The Reserva Biológica San Francisco (RBSF, 3◦58 S, 79◦04 W) is part of the biosphere reserve Podocarpus – El
Condor, located on the eastern slopes of the Andes in southern Ecuador within one of the world’s biodiversity hotspots. The forest reserve stretches from 1800 up to 3200 m above sea level (m asl) and is characterized by steep slopes (average slope 32◦, maximum slope 70◦) and deeply incised valleys. The RBSF is very rich in tree species, with more than 280 species identified so far in the 1000 ha area. The forest can be classified as evergreen montane forest and divided into four forest types with distinct structure and species composition. Below 2100 m asl we distinguish ridge and ravine forest, the two remaining forest types are located at higher elevations and the tree line is reached at 2700–2800 m asl. In this study we focus on the ridge forest (1900–2100 m asl). The ridge forest has lower basal area and also a lower canopy height (15–20 m) but higher tree den-sity compared to the ravine forest, where the canopy reaches up to 35 m. With approximately 70 tree species, the ridge forest is not as species-rich as the ravine forest. One interesting characteristic of the ridge forest is the high abundance of (relatively) fast growing species even in the climax stage. At higher elevations canopy height and species richness decrease.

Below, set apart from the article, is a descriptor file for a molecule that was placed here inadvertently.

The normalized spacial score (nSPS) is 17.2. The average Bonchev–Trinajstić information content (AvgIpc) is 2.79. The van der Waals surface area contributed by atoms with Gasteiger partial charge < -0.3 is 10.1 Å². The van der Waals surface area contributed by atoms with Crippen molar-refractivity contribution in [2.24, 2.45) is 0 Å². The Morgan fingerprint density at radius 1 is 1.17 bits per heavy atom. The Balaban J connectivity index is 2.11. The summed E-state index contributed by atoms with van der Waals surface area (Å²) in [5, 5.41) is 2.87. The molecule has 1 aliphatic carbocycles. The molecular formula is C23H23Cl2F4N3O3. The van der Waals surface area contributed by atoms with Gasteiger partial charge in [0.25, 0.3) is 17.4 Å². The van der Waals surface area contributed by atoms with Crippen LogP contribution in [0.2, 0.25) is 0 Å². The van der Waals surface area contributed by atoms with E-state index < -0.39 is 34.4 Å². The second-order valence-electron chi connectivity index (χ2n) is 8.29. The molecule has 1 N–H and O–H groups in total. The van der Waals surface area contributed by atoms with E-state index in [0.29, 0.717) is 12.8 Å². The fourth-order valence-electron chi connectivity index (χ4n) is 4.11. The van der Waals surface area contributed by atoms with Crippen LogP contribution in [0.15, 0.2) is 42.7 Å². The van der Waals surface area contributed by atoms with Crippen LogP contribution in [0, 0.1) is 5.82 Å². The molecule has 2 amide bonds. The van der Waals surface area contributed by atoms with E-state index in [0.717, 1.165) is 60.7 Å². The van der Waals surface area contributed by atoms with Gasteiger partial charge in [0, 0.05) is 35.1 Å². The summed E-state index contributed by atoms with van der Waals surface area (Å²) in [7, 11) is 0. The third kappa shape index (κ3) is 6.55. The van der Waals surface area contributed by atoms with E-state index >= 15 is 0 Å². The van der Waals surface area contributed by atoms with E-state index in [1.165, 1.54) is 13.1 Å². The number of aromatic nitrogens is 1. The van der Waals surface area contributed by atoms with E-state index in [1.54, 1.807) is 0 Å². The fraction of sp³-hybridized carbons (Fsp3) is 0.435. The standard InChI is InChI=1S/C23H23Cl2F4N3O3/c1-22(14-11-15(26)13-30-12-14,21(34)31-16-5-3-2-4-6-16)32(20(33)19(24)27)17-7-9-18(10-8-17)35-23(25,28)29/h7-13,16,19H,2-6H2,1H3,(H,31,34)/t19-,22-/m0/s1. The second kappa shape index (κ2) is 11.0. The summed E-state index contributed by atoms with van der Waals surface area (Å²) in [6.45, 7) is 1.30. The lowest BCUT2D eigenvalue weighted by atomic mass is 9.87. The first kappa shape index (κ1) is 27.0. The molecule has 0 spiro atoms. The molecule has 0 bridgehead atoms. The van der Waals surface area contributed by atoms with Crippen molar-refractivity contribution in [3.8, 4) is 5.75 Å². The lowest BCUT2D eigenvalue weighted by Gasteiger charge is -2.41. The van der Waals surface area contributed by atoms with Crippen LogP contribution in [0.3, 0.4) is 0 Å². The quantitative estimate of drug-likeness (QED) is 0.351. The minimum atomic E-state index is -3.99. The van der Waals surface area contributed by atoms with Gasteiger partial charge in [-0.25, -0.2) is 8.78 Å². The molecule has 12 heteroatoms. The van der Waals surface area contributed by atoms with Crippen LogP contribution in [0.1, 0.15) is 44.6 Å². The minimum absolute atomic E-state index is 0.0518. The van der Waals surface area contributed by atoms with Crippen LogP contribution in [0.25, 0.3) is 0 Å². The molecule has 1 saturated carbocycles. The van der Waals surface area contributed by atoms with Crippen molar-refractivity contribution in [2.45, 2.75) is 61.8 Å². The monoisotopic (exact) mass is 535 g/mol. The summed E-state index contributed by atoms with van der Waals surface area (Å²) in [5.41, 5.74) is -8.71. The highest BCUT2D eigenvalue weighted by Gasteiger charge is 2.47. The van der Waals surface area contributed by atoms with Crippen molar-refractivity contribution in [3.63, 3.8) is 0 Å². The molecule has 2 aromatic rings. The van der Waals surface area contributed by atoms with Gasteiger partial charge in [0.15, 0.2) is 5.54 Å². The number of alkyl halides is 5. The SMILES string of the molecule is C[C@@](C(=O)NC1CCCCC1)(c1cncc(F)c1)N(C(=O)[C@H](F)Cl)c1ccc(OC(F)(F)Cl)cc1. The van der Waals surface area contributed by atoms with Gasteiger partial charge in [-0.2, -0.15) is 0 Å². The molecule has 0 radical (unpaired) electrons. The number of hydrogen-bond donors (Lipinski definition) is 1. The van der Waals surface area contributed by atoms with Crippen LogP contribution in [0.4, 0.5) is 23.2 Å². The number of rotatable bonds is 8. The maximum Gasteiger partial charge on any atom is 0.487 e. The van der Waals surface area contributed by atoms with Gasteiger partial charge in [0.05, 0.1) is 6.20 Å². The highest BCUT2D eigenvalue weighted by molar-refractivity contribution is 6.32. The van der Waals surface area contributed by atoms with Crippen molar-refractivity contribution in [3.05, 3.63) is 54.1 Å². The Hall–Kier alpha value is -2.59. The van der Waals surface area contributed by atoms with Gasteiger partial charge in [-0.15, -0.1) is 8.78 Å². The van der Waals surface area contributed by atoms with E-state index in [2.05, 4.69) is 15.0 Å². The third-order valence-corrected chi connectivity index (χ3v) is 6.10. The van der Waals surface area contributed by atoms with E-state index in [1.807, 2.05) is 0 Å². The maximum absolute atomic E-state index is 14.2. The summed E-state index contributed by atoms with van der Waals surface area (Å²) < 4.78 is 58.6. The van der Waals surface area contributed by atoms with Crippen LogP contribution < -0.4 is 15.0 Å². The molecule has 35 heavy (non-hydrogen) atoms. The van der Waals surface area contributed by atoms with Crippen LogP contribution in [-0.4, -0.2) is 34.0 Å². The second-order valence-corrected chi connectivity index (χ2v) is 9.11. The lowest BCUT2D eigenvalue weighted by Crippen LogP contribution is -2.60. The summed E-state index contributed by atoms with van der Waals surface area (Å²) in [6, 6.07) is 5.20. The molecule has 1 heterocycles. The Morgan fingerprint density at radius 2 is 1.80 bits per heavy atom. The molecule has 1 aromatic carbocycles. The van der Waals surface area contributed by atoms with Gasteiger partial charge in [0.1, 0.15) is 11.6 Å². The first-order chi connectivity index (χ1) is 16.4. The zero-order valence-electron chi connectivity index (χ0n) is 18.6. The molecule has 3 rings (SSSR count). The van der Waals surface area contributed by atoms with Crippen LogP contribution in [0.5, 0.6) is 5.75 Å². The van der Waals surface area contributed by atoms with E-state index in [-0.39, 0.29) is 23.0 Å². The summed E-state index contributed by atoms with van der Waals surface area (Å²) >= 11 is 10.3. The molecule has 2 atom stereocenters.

Within the RBSF, shallow landslides are a main source of natural disturbance; up to 3% of the area is covered with visible traces of landslides. Most slides are shallow translational slides; in some slide events only the aboveground vegetation is removed. Landslide events alter the forest structure in a dramatic way – usually all vegetation on top of the landslide surface is removed (see Fig. 1). Narrow bands of vegetation slip downwards and leave bare areas of approximately 10–30 m width and 20–100 m length